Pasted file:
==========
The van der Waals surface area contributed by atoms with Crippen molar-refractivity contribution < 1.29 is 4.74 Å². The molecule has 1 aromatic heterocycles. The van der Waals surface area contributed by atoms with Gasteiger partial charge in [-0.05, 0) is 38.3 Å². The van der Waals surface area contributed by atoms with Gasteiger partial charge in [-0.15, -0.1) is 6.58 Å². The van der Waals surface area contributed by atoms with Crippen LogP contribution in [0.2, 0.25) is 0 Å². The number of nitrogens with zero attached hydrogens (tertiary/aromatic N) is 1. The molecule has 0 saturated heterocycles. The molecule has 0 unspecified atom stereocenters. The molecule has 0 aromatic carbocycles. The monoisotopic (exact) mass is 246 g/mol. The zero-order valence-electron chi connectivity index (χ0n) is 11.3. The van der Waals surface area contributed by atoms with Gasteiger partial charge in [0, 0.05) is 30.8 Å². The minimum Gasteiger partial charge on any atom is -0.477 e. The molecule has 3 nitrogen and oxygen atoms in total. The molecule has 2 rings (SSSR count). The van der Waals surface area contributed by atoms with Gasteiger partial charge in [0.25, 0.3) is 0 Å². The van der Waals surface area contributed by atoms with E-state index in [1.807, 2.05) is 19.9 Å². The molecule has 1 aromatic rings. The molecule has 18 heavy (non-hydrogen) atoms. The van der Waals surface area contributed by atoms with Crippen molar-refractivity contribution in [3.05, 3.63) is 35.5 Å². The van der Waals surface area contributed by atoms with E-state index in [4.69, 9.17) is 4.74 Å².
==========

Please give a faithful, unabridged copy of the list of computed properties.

The van der Waals surface area contributed by atoms with Crippen molar-refractivity contribution < 1.29 is 4.74 Å². The molecule has 1 aromatic heterocycles. The van der Waals surface area contributed by atoms with Gasteiger partial charge in [-0.05, 0) is 38.3 Å². The van der Waals surface area contributed by atoms with Gasteiger partial charge in [-0.15, -0.1) is 6.58 Å². The van der Waals surface area contributed by atoms with Crippen LogP contribution in [0.2, 0.25) is 0 Å². The number of nitrogens with zero attached hydrogens (tertiary/aromatic N) is 1. The molecule has 0 saturated heterocycles. The molecule has 0 unspecified atom stereocenters. The molecule has 0 aromatic carbocycles. The monoisotopic (exact) mass is 246 g/mol. The zero-order valence-electron chi connectivity index (χ0n) is 11.3. The van der Waals surface area contributed by atoms with Gasteiger partial charge in [0, 0.05) is 30.8 Å². The minimum Gasteiger partial charge on any atom is -0.477 e. The molecule has 3 nitrogen and oxygen atoms in total. The molecule has 2 rings (SSSR count). The van der Waals surface area contributed by atoms with Gasteiger partial charge in [0.25, 0.3) is 0 Å². The van der Waals surface area contributed by atoms with E-state index in [1.807, 2.05) is 19.9 Å². The molecule has 1 aromatic rings. The molecule has 18 heavy (non-hydrogen) atoms. The van der Waals surface area contributed by atoms with Crippen molar-refractivity contribution in [3.05, 3.63) is 35.5 Å². The van der Waals surface area contributed by atoms with E-state index in [4.69, 9.17) is 4.74 Å².